The President also used the occasion of the speech to renew his advocacy for equitable distribution of COVID-19 vaccines, outlining steps Nigeria has taken to achieve ‘‘moderate success’’ in containing the virus and halt its deadly onslaught in the country.

‘‘Nigeria remains grateful for the assistance received from our partners and friends all over the world.

‘‘Vaccination is the key to our safe emergence from the pandemic.

‘‘We fully support the COVAX initiative from which we have benefitted. We also thank the United States of America, Turkey, India, China, European Union, and others for the vaccines provided.

‘‘Despite the acknowledgement however, I would like to reiterate my call for a fairer and more equitable distribution of vaccines to all countries so that, together, we can fight and contain the pandemic.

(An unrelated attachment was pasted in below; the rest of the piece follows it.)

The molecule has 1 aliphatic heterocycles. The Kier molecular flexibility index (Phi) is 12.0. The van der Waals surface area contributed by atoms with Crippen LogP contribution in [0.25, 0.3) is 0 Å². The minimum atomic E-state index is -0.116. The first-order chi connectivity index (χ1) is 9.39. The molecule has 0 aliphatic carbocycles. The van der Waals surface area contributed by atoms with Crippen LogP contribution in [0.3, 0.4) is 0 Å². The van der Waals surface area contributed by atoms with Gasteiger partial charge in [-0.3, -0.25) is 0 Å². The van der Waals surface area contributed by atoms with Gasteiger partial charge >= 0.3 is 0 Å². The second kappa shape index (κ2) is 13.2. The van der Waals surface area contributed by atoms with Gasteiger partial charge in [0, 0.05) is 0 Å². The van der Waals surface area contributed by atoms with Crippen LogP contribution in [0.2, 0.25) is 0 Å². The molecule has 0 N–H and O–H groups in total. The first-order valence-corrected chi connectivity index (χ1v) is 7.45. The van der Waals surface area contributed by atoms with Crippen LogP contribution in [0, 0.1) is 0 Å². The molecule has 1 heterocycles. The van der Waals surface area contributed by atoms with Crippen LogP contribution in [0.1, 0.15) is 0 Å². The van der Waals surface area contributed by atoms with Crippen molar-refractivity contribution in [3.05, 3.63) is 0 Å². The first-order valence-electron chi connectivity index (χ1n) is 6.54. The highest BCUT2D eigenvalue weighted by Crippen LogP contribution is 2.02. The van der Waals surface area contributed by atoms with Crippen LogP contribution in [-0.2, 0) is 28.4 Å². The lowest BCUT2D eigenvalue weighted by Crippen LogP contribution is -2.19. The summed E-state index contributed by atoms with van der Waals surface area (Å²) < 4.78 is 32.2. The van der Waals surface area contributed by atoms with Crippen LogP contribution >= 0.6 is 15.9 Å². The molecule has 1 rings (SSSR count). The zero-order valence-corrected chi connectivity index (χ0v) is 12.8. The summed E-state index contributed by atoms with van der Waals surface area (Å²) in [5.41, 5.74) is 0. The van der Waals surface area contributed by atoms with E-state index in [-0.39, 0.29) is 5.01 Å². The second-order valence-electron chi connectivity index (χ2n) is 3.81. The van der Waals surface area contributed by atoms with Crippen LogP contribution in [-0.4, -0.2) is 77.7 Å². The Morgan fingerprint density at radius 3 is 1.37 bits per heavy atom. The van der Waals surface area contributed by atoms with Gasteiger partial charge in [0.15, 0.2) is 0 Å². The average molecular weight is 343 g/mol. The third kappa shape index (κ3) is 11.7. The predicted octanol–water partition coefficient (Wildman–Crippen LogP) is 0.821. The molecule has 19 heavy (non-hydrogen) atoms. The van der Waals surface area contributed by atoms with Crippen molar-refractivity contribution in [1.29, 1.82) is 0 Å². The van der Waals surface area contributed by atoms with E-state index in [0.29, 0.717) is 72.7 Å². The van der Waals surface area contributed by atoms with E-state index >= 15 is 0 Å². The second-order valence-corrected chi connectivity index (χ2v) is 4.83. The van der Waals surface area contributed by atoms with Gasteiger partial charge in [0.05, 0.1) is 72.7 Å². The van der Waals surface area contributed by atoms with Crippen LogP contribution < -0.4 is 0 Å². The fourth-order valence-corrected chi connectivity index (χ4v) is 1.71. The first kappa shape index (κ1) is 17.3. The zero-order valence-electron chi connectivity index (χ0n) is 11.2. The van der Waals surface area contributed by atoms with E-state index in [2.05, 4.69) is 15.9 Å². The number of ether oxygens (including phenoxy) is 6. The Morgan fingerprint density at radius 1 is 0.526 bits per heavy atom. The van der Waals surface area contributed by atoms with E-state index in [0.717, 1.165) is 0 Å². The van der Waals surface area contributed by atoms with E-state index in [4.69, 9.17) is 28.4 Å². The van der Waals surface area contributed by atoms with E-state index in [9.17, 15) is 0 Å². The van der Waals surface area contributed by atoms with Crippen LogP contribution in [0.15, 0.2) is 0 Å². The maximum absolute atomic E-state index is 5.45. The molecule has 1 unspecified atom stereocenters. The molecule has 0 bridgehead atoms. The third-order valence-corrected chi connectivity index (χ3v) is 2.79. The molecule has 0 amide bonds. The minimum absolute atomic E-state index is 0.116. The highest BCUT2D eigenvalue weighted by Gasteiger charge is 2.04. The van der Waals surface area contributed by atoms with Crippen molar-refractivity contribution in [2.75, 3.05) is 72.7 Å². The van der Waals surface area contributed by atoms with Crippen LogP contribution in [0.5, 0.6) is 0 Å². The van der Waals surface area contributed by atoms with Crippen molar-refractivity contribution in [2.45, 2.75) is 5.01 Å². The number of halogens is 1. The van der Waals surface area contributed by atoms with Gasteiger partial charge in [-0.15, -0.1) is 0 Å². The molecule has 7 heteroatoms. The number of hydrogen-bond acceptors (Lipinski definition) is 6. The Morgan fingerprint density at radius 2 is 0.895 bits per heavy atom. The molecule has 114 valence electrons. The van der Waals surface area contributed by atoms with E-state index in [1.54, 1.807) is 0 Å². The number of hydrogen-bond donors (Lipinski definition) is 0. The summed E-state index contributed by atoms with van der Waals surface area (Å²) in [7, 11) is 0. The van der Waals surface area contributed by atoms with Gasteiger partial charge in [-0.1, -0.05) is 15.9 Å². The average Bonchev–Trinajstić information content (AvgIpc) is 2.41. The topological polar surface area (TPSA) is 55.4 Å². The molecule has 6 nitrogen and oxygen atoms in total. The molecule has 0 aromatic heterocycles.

‘‘The rising wave of newer and more contagious strains, makes this even more urgent. No country can afford the socio-economic implications of prolonged shutdown. It is imperative to underscore that no one is safe until everyone is safe,’’ he said.

On Nigeria’s intervention to halt the pandemic, the President said:

‘‘At the outset, we recognised detection and contact tracing to be important tools in combating the virus.

‘‘In this connection, from a mere four laboratories with testing and detection capacities, we ramped up the facilities to over 140 centres today.

‘‘Similarly, we built isolation centres and emergency hospital wards in record time all over the country. We carry out genomic sequencing in designated laboratories across the country with a view to detecting variants in circulation.

‘‘In addition, over 40,000 health care workers have recently been trained on Infection, Prevention and Control measures with the support of various partners.